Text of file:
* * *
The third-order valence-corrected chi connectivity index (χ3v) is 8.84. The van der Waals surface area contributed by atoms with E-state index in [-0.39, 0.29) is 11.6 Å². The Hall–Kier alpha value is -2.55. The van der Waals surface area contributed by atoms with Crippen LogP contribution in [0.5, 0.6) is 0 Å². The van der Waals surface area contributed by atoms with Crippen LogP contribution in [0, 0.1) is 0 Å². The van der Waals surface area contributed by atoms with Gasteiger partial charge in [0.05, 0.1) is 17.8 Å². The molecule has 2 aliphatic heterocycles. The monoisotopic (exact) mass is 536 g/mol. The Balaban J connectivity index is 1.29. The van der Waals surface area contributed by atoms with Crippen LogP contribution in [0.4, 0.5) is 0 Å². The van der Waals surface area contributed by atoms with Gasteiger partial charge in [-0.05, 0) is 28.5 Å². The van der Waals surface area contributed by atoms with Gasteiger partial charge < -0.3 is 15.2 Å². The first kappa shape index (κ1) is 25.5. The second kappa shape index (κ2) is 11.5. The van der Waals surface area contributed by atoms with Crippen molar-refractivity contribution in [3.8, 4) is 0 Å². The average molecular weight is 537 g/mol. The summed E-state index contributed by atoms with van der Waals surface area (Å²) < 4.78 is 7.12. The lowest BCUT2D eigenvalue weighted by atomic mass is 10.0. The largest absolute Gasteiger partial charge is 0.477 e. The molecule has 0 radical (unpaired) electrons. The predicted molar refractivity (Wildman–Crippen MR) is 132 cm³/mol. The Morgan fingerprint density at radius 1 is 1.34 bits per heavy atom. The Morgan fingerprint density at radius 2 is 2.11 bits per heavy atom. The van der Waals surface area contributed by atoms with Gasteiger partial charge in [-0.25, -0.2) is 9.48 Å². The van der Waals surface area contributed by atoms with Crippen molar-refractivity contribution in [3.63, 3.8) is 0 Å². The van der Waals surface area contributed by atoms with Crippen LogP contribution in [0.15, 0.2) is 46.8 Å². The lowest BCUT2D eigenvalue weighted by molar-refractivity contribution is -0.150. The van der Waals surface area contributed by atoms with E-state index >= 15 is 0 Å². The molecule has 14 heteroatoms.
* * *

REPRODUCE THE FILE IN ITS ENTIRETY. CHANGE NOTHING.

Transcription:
The third-order valence-corrected chi connectivity index (χ3v) is 8.84. The van der Waals surface area contributed by atoms with E-state index in [-0.39, 0.29) is 11.6 Å². The Hall–Kier alpha value is -2.55. The van der Waals surface area contributed by atoms with Crippen LogP contribution in [0.5, 0.6) is 0 Å². The van der Waals surface area contributed by atoms with Crippen LogP contribution in [0, 0.1) is 0 Å². The van der Waals surface area contributed by atoms with Gasteiger partial charge in [0.05, 0.1) is 17.8 Å². The molecule has 2 aliphatic heterocycles. The monoisotopic (exact) mass is 536 g/mol. The Balaban J connectivity index is 1.29. The van der Waals surface area contributed by atoms with Crippen LogP contribution in [0.4, 0.5) is 0 Å². The van der Waals surface area contributed by atoms with Gasteiger partial charge in [-0.05, 0) is 28.5 Å². The van der Waals surface area contributed by atoms with Gasteiger partial charge < -0.3 is 15.2 Å². The first kappa shape index (κ1) is 25.5. The second kappa shape index (κ2) is 11.5. The van der Waals surface area contributed by atoms with Crippen molar-refractivity contribution in [3.8, 4) is 0 Å². The average molecular weight is 537 g/mol. The summed E-state index contributed by atoms with van der Waals surface area (Å²) < 4.78 is 7.12. The lowest BCUT2D eigenvalue weighted by atomic mass is 10.0. The largest absolute Gasteiger partial charge is 0.477 e. The molecule has 0 radical (unpaired) electrons. The predicted molar refractivity (Wildman–Crippen MR) is 132 cm³/mol. The Morgan fingerprint density at radius 1 is 1.34 bits per heavy atom. The Morgan fingerprint density at radius 2 is 2.11 bits per heavy atom. The van der Waals surface area contributed by atoms with Gasteiger partial charge in [-0.25, -0.2) is 9.48 Å². The van der Waals surface area contributed by atoms with Crippen molar-refractivity contribution in [3.63, 3.8) is 0 Å². The van der Waals surface area contributed by atoms with Crippen LogP contribution in [0.15, 0.2) is 46.8 Å². The lowest BCUT2D eigenvalue weighted by molar-refractivity contribution is -0.150. The van der Waals surface area contributed by atoms with E-state index >= 15 is 0 Å². The molecule has 14 heteroatoms.